07/11/2017

[Java] Convert expression to reverse polish notation

The closing chapter of my RPN journey, how to convert an infix notation expression to a postfix notation one, so from 3 + 4 we get 3 4 +

Here as well it appears immediately that a String is not the most comfortable input structure, so we stick to an array.
First idea was to scan the input and tokenize it in a left side portion and right side portion for each operator we found:

3 - 4 x 5

would become first:

3, 4 x 5, -

Then finally:

3, 4, 5, x, -


This would also work with parentheses but it poses a challenge on how to recognize the portion to process, meaning we would work in square time if we need to scan the array every time in order to find the ending portion of the subexpression we are evaluating. Maybe this drawback could be eased by keeping a pointer that delimits the search area and decreases its size with every search, but it already looks a bit complicated.

Second idea building on that one, is to create a structure to help with this kind of processing, such as a tree, then to get result we would do a postorder traversal. This idea sounds already better but with a small caveat in that building the tree correctly is not very easy to handle; we have to handle many subtrees which - if the expression is well formed - would be merged into a single one in the end. By the way, this approach is useful when parsing more complex expressions or languages and generates a tree known as abstract syntax tree.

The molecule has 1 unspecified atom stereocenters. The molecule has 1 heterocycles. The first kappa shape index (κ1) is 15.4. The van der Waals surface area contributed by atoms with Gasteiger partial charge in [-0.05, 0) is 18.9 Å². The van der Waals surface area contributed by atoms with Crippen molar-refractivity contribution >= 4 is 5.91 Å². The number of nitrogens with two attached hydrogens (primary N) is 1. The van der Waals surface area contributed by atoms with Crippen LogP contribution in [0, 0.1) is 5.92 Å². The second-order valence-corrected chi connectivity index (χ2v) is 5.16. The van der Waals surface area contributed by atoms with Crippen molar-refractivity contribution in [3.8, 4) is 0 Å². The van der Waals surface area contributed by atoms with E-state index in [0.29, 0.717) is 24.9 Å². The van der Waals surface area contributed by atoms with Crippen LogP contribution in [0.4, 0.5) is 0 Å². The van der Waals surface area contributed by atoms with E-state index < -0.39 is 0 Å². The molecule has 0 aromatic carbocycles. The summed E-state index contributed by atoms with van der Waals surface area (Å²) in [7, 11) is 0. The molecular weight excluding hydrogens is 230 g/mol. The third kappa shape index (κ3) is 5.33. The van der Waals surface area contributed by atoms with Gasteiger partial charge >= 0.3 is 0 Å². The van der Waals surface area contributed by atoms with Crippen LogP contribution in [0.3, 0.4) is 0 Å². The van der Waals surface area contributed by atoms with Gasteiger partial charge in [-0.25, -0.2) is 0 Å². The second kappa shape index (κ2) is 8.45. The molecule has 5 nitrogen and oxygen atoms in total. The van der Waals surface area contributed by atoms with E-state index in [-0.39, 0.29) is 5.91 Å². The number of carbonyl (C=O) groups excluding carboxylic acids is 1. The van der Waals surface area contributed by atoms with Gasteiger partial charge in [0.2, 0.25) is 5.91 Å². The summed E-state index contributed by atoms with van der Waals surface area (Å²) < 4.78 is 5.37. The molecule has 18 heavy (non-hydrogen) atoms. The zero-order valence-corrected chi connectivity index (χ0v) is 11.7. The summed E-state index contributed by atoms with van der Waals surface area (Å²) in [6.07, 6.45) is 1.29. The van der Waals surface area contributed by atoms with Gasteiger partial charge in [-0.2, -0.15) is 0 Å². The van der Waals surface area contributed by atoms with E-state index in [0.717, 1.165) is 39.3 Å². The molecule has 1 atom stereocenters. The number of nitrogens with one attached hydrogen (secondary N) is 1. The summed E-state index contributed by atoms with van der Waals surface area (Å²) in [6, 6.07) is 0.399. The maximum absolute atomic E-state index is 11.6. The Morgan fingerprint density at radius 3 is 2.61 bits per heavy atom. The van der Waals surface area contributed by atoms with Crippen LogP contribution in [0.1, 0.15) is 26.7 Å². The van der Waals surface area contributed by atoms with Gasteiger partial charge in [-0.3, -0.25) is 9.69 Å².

Now, can we do better than that for this specific problem? Well, yes. Dijkstra - this guy was a genius - comes to rescue with his shunting yard algorithm which gives a simple process to parse the input expression and generate the RPN version in O(N) time and space. Given that's his algorithm, I will not repeat the description and you can find my implementation for convertToRPN on my Gist along some test cases in RPNJTests.

I just have a small note on the algorithm as described on the Wikipedia page; the pseudocode says:

    if the token is an operator, then:
        while there is an operator at the top of the operator stack with
            greater than or equal precedence and the operator is left associative:
                pop operators from the operator stack, onto the output queue.
        push the read operator onto the operator stack.


Pay attention to the marked part, it implicitly means that encountering a parenthesis would break the loop :)
This expression would otherwise fail:

(3 - 4) x 5

Since when we encounter '-' we have no idea how to compare it to '(' which is at the top of the stack


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